Financing Innovation Projects By boosting the number of bankable innovation projects, the program aims to sharpen innovation policies and to raise the managerial, technical, commercial, and financial capacity of innovation agencies in the Mediterranean region.

The program is aimed at decision makers, for example, in ministries of science, technology, and innovation or in ministries of education; at managers of innovation sites (innovation poles, incubators); and at representatives of the private sector (including small and medium enterprises). The activities envisaged to The program for 2009/2011 is designed date include training workshops, innovation to (i) train policy makers, innovation agen- surveys, audits of obstacles to innovation, cies, and technopole managers; (ii) survey and an international conference on technoinnovation projects in specific sites and poles, complemented by a guidebook on the institutions to identify success factors (such development of technopoles jointly prepared as collaborative research and spin-offs); and by EIB, the World Bank, the City of Marseille (iii) perform “innovation audits” to identify and Medibtikar (an EU-supported program). obstacles to innovation, using a variant of the investment climate surveys undertaken by the World Bank. Lead Organizations

European Investment Bank

Principal partners

World Bank /// Deutsche Gesellschaft für Technische Zusammenarbeit (GTZ) /// Forum Euroméditerranéen des Instituts de Sciences Économiques (FEMISE) /// MED-Invest/ANIMA /// Caisse des Dépôts et Consignations (France) /// Agence Française de Développement

Contacts

Philippe GUINET p.guinet@eib.org /// + 352 4379 7 4619 Guy FLEURET g.fleuret@eib.org /// + 352 4379 7 4619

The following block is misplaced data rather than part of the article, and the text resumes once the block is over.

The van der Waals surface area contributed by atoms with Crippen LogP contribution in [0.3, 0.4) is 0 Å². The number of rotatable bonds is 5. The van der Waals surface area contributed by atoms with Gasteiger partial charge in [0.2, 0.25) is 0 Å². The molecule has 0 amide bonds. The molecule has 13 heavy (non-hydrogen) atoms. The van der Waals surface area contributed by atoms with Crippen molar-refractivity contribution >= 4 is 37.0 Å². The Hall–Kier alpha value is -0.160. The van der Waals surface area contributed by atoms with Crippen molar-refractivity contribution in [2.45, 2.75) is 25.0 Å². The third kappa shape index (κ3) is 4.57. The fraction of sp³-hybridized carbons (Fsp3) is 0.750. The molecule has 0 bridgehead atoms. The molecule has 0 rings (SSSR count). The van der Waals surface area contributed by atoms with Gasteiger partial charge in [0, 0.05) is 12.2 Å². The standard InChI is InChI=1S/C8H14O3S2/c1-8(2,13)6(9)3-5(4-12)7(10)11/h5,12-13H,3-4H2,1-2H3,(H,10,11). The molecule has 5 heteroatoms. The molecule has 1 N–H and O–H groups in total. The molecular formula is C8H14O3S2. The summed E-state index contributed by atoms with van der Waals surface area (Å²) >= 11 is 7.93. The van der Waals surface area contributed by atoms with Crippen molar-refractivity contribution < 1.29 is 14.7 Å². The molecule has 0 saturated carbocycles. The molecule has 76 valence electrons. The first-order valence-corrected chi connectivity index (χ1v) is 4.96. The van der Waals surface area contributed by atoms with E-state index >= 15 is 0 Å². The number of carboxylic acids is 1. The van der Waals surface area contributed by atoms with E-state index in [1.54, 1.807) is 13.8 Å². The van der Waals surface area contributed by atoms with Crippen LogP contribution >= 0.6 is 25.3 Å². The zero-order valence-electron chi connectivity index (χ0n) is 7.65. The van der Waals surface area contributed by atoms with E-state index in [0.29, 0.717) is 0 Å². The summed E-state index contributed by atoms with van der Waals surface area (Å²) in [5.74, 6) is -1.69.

Information Society Initiative for the Mediterranean Region (ISI@MED) Information and communication technologies can serve as a crucial enabler of territorial development, while reducing poverty and stimulating inclusive growth. The program, conceived as an instrument of co-development between North and South, includes three main components: (i) ICTs for territorial management, that is, for strategic planning and management of local resources; (ii) ICTs for local economic development, notably for cooperatives and small and medium enterprises;

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and (iii) ICTs as a means of engaging diasporas and migrants and of facilitating cross-cultural youth activities. To date the program has conducted information-gathering missions in Morocco, Lebanon, and the Palestinian Territories. Joint learning activities (seminars, visits) to inform the design of future projects will be carried out with the support of several partners—among them networks for the decentralized cooperation of cities and regions and private entities.

Lead Organizations

United Nations Development Programme

Principal partners

World Bank /// Lombardy region of Italy /// City of Malaga /// City of Marseille /// Provence–Alpes–Côte d’Azur region of France /// Networks of cities and regions

Contact

Najat ROCHDI najat.rochdi@undp.org /// +41 22 917 8866


There is so much common culture around the Mare Nostrum, so much wealth to be shared, and so much trust to be built. The Marseille Center for Mediterranean Integration has brought together brains, means, and willingness, in a unique effort to promote well being, shorten distances among people, and encourage them to focus on their common future. Alain BIFANI Director General, Ministry of Finance Lebanon

The CMI is unique in that it builds on the expertise of leaders in various fields and shares knowledge generated among a range of countries from France to Jordan to achieve greater cooperation on development policies. Ipek CEM TAHA Managing Partner, Melak Investments Istanbul, Turkey 25